Anger in Vietnam as China sends four more oil rigs into disputed waters
Chinese government ‘unflustered’ about reaction to it placing vessels in South China Sea
Vietnamese protesters shout anti-China slogans at Ly Thai To park in Hanoi. Photograph: EPA/Luong Thai Linh
China has sent four more oil rigs into a disputed area of the South China Sea less than two months after it placed a giant drilling platform in waters claimed by Vietnam, ratcheting up regional tensions.
The largely unpopulated Paracel islands are administered by China but claimed by Vietnam, and they have become the flashpoint in an increasingly aggressive territorial row between the two neighbours, ideological allies as fellow communists but with stark divisions.
A Chinese foreign ministry spokeswoman said the rigs were in waters close to Guangdong province and Hainan island. “There is no need to over interpret the recent deployment of four oil rigs in the South China Sea,” Hua Chunying told a daily news briefing.
“There is no need to make a fuss about normal activities,” she said, adding the co-ordinates of the rigs can be found on the website of China’s Maritime Safety Administration, which issued details this week about drilling operations of oil rigs Nanhai 2, 4, 5 and 9.
The dispute is the most serious threat to relations between the communist rivals since a brief war in 1979 following Vietnam’s invasion of Cambodia. They are rapidly becoming the South China Sea equivalent of the equally uninhabited islands in the East China Sea, known as the Senkaku islands in Japan and the Diaoyu islands to the Chinese.
Meanwhile, China is dealing with tensions within its own jurisdiction after Hong Kong democracy activists kicked off an unofficial referendum on universal suffrage in Hong Kong, a move that is sure to anger the Communist leadership in Beijing. The poll is being organised by the Occupy Central protest movement, and organisers hope it will draw up to 300,000 people to strengthen the legitimacy of the group’s demands for a fair and representative election in 2017 that would include opposition democrats.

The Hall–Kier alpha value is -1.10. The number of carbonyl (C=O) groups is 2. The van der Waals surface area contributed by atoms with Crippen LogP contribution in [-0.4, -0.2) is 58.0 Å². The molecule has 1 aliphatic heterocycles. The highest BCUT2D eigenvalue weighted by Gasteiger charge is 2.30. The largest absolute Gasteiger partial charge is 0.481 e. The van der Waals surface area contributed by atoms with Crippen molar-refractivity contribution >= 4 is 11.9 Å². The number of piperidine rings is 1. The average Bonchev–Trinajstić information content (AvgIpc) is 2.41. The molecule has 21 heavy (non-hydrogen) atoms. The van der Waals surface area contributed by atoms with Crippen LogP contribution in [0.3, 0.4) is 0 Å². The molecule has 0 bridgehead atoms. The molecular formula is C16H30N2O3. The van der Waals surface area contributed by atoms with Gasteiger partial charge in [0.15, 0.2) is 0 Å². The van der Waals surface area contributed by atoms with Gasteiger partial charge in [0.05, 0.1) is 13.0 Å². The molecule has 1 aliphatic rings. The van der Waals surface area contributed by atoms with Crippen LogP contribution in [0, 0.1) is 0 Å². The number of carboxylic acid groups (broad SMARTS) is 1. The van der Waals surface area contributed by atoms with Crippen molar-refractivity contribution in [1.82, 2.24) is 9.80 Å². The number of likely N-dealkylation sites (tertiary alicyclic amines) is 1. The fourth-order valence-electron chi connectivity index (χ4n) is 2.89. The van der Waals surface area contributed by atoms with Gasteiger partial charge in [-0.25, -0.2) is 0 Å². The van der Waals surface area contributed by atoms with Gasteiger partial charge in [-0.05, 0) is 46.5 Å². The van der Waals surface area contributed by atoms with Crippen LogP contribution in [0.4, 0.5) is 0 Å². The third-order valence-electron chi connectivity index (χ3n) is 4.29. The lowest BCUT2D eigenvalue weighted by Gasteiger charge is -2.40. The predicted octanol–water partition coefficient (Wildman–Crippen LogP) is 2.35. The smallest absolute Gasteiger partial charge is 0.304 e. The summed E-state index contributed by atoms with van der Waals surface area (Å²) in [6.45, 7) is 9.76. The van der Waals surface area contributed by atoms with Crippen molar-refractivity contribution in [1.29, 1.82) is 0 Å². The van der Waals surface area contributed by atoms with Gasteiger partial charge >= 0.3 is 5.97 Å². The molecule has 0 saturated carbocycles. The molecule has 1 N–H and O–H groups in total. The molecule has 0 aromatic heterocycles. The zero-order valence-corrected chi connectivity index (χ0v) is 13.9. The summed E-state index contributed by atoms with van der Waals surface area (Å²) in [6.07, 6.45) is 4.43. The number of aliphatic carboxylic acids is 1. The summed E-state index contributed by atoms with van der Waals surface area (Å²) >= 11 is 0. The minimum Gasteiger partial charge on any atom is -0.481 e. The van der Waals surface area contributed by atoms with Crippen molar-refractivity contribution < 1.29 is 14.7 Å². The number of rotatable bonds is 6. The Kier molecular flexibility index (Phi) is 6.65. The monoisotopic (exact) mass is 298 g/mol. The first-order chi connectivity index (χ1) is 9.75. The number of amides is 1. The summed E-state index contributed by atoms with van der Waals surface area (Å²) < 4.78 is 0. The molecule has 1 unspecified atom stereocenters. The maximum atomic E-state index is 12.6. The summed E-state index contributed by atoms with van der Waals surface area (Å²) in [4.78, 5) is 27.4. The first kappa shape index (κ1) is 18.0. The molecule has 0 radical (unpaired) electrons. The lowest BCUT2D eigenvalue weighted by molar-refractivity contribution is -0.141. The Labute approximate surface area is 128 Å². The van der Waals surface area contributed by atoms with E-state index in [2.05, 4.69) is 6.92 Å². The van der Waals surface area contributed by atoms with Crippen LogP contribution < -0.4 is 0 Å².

The online vote began yesterday, but it has been extended by a week after cyber attacks.
Beijing recently issued a policy document urging residents in China’s richest city to be more loyal.
When Britain gave Hong Kong back to China in 1997, the terms included a “two systems-one country” package and a mini-constitution known as the “Basic Law”. This enshrines democratic rights, which irks many in the communist leadership, as reflected within the White Paper published this month.
Voting on a broad level in Hong Kong would be the first example of democracy in mainland China, and is obviously a threat to single-party rule by the Communist Party, which has run China since the 1949 revolution.